Firstly, I just wanted to see how many acronyms I could put on a page. Second, as a new pilot on FSx-MP this page is a VALUABLE resource into your pilotage both real world and simulator. The resources on this page link directly to the FAA and are the same standards that student pilots follow.


The Federal Aviation Regulations, generally abbreviated as FAR, are a legal code that US pilots must follow this is also known as Title 14 Code of Federal Regulations. At FSx-MP we use these as our standard for pilots. There are 2 parts that are commonly referenced, that pilots should have a though understanding of. In addition to these 2 sections that I'll be going into, almost any question you have about aviation can be answered in 14 CFR in terms of regulation.

14 CFR part 61

14 CFR Part 61 of the FARs relate to the certification of Pilots and Instructors. Generally these are hard to apply to flight sims and while at FSx-MP we don't have a pilot certification program. This is a great tool to understand exactly what is required in the real world for you to become a pilot(or instructor) and what you can generally expect. Also in this section you'll find restrictions on the various licenses.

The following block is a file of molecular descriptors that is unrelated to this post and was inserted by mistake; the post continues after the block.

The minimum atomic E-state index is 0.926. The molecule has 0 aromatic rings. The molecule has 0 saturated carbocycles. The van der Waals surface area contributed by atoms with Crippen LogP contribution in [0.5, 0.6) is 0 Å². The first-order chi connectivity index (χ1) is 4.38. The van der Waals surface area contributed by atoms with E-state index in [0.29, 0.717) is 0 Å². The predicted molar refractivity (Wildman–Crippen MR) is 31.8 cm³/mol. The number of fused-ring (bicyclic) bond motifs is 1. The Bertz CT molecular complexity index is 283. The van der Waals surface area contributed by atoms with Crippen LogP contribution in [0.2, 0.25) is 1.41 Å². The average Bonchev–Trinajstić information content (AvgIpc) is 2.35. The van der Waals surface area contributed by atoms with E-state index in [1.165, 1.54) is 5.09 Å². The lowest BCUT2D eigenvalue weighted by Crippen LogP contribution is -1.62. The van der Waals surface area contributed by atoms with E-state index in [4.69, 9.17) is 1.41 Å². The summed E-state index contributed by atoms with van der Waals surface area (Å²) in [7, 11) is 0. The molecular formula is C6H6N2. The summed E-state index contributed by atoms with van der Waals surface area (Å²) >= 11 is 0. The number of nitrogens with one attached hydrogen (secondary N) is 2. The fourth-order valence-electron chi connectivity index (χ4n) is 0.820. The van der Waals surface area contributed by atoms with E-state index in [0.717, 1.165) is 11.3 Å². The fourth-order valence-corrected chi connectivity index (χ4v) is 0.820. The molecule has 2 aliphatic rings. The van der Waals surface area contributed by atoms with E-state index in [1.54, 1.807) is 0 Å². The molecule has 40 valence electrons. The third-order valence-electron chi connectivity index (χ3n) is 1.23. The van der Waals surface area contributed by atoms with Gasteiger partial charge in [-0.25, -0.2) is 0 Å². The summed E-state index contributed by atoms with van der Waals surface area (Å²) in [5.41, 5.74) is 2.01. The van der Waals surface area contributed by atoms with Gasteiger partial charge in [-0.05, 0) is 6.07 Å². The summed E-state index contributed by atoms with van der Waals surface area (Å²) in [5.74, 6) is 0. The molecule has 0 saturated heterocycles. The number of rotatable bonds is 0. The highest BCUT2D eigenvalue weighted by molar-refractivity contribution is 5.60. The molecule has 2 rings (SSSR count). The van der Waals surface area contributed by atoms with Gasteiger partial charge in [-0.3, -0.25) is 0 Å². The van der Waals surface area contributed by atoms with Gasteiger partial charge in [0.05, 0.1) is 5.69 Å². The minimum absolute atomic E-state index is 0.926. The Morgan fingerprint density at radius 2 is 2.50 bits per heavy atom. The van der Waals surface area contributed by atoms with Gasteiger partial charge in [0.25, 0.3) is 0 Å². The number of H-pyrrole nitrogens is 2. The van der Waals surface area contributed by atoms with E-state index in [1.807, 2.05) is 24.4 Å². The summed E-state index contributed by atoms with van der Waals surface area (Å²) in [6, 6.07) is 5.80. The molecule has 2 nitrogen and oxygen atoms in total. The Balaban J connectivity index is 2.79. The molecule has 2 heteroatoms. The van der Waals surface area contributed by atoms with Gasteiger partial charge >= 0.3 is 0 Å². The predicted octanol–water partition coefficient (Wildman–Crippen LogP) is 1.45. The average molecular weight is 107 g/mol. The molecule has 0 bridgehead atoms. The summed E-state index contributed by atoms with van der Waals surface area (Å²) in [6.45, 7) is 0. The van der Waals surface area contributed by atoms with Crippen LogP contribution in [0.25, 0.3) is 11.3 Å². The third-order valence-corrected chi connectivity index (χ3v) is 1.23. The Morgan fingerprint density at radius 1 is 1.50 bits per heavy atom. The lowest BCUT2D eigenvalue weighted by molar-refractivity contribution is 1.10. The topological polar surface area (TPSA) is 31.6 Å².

14 CFR Part 91

14 CFR Part 91 is a laundry list of general operating practices. This is where VFR and IFR are defined as well as airspace classes. This section of the FARs directly relate to FSx-MP. Give it a good read and make sure that this section is handy when you get into arguments over airspace.


The Aviation Information Manual, or AIM, is a document published yearly to all airmen and specifies best practices in an easy to read format. An important thing to remember about the AIM is that it is NOT regulation. This means that nothing in the AIM sets a legal requirement, however, the information in it is based on the FARs, ACs and best practices among pilots.

Advisory Circulars

Advisory Circulars, often abbreviated ACs are published by the FAA provide guidance to the FARs where confusion exists. While ACs are not regulatory in nature, they do provide a way of assuring compliance. They also show up on PTS.


Practical Test Standards or PTS are publications provided by the FAA for pilots getting ready to take a certification test. These standards outline everything to expect on the certification exam.